Agency: BBDO Worldwide, New York
Star Rating: 2
This feature isn't called Name Review, so we won't preoccupy ourselves with the merits of the name "Pepsi Edge" vs. Coke's C2 or any other handle for a half-sugared, half-diet cola. Although "Edge" is pretty awful.
|One of Pepsi's new ads takes place in the bathroom.
Because it conveys pretty much nothing. But, once again, our job here is to review the advertising, and that's coming right up: an analysis of the BBDO Worldwide, New York, introductory campaign.
Which would have been better if it weren't immediately disadvantaged by the awkward moniker. Pepsi 50/50 would have been better. Or Pepsi Split. Because Edge really doesn't apply unless the new formula offers one. But, as we've said, we're not here to kibbitz the branding process.
And Pepsi Edge is better than Pepsi Fungus.
In all probability.
So let's get down to this campaign, which positions Pepsi Edge as a modest reward for a guy's minor triumphs. That recalls one of advertising's landmark campaigns "You Deserve a Break Today" -- the difference being that establishing a McDonald's visit as a reward was novel and compelling, whereas this is utterly superfluous. But this space isn't called Strategy Review, either, so we'll ignore that, and also the odd gender skew. Maybe PepsiCo's research reveals 50/50 cola to be more appealing to men then women.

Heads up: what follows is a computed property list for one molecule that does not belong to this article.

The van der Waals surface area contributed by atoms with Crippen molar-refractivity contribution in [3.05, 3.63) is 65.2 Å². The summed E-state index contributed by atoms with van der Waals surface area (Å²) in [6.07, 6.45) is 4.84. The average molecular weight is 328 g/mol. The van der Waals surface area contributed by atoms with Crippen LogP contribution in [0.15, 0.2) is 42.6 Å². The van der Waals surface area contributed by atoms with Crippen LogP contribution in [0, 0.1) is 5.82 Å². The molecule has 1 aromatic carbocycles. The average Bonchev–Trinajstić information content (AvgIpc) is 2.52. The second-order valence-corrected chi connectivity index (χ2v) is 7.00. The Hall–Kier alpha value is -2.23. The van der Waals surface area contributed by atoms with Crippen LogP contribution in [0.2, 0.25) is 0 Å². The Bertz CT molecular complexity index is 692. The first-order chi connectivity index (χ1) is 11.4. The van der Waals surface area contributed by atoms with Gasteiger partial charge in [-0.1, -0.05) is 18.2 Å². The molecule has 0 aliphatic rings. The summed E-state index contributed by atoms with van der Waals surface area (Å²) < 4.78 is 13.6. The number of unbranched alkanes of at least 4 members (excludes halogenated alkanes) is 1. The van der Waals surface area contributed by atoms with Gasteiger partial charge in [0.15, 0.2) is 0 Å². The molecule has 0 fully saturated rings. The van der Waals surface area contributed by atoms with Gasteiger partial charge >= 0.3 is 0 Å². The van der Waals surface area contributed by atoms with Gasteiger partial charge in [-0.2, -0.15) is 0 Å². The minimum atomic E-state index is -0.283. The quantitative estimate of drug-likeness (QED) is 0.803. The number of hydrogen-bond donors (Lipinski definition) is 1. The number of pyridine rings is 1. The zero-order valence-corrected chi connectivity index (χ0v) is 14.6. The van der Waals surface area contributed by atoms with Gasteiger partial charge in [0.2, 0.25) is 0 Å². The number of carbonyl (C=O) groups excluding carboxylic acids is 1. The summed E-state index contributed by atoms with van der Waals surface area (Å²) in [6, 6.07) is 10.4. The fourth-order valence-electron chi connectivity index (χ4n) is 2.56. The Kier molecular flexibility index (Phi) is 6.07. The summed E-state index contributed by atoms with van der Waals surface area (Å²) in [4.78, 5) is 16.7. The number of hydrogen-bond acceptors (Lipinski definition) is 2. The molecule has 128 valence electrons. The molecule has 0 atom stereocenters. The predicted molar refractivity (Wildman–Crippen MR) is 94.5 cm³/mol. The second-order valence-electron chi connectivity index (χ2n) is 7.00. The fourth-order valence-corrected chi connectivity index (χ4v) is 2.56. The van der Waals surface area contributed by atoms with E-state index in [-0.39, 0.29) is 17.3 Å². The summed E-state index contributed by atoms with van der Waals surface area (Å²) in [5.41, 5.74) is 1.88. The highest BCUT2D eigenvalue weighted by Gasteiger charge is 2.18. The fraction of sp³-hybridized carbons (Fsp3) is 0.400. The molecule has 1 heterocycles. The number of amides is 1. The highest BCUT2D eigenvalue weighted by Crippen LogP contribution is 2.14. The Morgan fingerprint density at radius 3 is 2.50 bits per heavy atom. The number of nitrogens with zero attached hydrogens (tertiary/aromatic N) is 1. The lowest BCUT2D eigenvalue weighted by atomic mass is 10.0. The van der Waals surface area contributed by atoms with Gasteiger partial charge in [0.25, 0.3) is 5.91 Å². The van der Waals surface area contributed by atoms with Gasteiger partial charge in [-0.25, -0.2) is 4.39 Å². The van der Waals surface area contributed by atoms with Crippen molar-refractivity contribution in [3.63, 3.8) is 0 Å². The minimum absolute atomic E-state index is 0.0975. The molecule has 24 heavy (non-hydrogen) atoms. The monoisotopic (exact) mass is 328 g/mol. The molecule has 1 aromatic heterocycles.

Ignoring the female market
Although, ourselves, we probably wouldn't have all but written off the female market by hiring two ESPN anchors to voice the commercials in the style of ... well, that's unclear, too. The scenarios depict life's little challenges -- such as going to the bathroom and opening a pickle jar -- announced by Stuart Scott and Rich Eisen like some sort of gymnastics event. The first bit of Pepsi Edginess begins with an offscreen toilet flush and a guy named Henry washing up.
Eisen: "The conditions at today's venue are perfect. Not too hot, not too cold.
Scott: "Henry scores some points early with a hand wash."
Eisen: "Good job avoiding the pants there. No surprises in this routine."
Scott: "Wait a minute -- [Henry lowers the toilet seat with his foot] BOO-YOW! What a finish!"
If this were Comedy Review, we'd maybe question whether a toilet, per se, is as hilarious as the agency seems to think. And if it were TV Sports Review, we might observe that neither sportscaster has ever actually done this sort of announcing, so they both sound excruciatingly stilted and unnatural. And unfunny. And foolish.
A good finish, at least
But, wait a minute -- BOO-YOW, what a finish. While the first 20 seconds of the spot betray an empty premise, dubious relevance and amateurish execution, they do draw you into the last 10 seconds, during which some woman explains why you should buy the product.
"Reward yourself with Pepsi Edge. It has full-on flavor but 50% less sugar and carbs. So feel free to celebrate any little achievement."
Ah. A soda with half the sugar. BBDO wasted a lot of client money and our time till we got to it, but credit them for at least delivering the news.
This column is called Ad Review, which, come to think of it, isn't that edgy a name either. But, as such, it is prepared to certify: this work is marginally, minimally, almost accidentally ... advertising.